Jun 1, 2015 Lisa Kadane http://www.todaysparent.com
Photo: Lane Oatey/Blue Jean Images/Getty Images Illustration: iStockphoto
When Deborah Tetley is too busy to play with her four-year-old son, Jackson, he invites his friend Dylan over to play soccer or hockey. It works out well for Tetley because she still has only one child to supervise — Dylan is her son’s pretend friend.
Dylan is also a real-life friend of Jackson’s, but since he lives two hours away in Lethbridge, Alta., and they only see each other on summer camping trips, Jackson has to pretend play with him the rest of the year.
Tetley says she was taken aback the first time she saw her son high-fiving thin air. “I was a little startled. The constant question parents ask themselves is, ‘Is this normal?’” But Tetley can relate — when she was five she had an imaginary friend named Timmy who sat beside her at mealtimes.
Here are some more frequently asked questions about imaginary friends:
How common are imaginary friends?Having an imaginary companion is common in preschool and beyond. The pretend pal is often a personified object such as a teddy bear that can talk and play with a child; sometimes it’s an invisible friend like Dylan. According to a 2004 study by University of Washington and University of Oregon psychologists, by age seven, 65 percent of children have had an imaginary companion at some point. Research indicates eldest or only children, like Jackson, are more likely to invent imaginary friends.
Should parents be worried?“It’s not a cause for concern,” says Michael Dickinson, a Canadian Paediatric Society spokesperson and paediatrician in Miramichi, NB. “This can be a routine part of normal childhood development.”
Why do kids create imaginary friends?According to Kimberly Eckert, a registered psychologist in Calgary, children often create playmates just to engage in imaginative play (the way another child might play with action figures), but sometimes they do so when bored or lonely. An imaginary friend can also be used as a form of self-soothing during a big transition, such as adjusting to a new home or sibling. It’s a way for children to practice fledgling social skills in an environment where they’re in control.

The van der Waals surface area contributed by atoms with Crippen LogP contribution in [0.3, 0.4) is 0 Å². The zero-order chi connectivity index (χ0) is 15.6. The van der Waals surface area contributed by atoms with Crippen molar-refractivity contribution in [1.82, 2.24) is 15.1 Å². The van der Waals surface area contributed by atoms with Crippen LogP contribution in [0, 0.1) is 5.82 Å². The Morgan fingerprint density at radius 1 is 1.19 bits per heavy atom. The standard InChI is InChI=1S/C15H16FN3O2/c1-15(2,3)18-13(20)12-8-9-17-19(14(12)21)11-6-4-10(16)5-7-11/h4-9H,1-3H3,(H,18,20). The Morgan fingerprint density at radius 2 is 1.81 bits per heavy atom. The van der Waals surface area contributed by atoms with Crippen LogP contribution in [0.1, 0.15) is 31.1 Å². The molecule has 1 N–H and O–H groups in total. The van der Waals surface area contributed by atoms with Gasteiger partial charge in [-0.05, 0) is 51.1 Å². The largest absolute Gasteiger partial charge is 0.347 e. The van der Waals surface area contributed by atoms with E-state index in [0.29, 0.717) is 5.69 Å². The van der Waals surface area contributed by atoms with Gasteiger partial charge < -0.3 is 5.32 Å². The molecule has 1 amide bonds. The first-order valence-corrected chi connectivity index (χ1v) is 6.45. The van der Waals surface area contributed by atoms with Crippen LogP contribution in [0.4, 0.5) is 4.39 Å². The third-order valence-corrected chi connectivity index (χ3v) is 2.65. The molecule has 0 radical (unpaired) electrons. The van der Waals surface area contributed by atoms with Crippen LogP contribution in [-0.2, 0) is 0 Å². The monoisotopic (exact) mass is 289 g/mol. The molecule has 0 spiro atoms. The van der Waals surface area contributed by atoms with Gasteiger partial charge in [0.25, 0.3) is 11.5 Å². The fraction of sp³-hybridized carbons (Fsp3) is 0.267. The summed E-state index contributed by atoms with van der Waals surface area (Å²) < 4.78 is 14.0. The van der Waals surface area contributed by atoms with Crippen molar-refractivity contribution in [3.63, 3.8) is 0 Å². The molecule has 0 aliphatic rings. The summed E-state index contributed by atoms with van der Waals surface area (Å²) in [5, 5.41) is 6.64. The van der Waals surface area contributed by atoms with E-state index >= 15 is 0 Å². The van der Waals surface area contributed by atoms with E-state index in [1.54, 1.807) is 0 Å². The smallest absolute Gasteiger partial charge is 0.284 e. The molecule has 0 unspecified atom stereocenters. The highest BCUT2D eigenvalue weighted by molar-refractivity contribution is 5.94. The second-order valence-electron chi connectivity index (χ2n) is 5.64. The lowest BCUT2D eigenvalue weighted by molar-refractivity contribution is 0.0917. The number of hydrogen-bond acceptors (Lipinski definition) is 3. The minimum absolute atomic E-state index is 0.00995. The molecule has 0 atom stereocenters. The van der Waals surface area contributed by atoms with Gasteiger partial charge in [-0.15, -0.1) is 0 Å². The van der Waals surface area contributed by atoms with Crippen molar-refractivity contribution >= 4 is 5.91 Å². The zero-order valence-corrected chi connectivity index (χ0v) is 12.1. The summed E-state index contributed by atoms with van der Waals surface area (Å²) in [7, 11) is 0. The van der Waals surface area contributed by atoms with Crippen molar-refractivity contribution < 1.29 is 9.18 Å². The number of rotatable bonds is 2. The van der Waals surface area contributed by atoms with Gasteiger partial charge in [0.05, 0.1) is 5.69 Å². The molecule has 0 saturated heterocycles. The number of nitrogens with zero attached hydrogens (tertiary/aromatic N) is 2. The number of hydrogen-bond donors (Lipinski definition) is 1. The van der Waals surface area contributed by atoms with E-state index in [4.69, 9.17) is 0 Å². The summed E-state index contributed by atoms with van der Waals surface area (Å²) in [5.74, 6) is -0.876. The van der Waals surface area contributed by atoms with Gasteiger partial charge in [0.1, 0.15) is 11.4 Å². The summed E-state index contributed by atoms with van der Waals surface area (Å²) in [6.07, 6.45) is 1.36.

Do children know it’s pretend?Creating and sustaining an imaginary friendship is a sophisticated cognitive skill, says Eckert. “Kids can separate what’s real life and what’s fantasy life. They know it’s pretend play,” she says.
When do imaginary friends go away? Imaginary companions usually disappear by the time kids head off to school, where pretend friends are less socially acceptable. If your child still has an imaginary friend by grade one or two, evaluate whether it’s preventing him from socializing normally, says Dickinson.
Tetley sees no harm in letting Jackson’s imaginary playdates continue until he grows out of the phase. “We have to let Jackson be who he is,” she says. “He’s just tapping into his imagination.”
A version of this article appeared in our July 2012 issue with the headline “Pretend friends,” pp. 52.
: the act or power of forming a mental image of something not present to the senses or never before wholly perceived in reality
a : creative ability
b : ability to confront and deal with a problem : resourcefulness <use your imagination and get us out of here>
c : the thinking or active mind : interest <stories that fired the imagination>
a : a creation of the mind; especially : an idealized or poetic creation
b : fanciful or empty assumption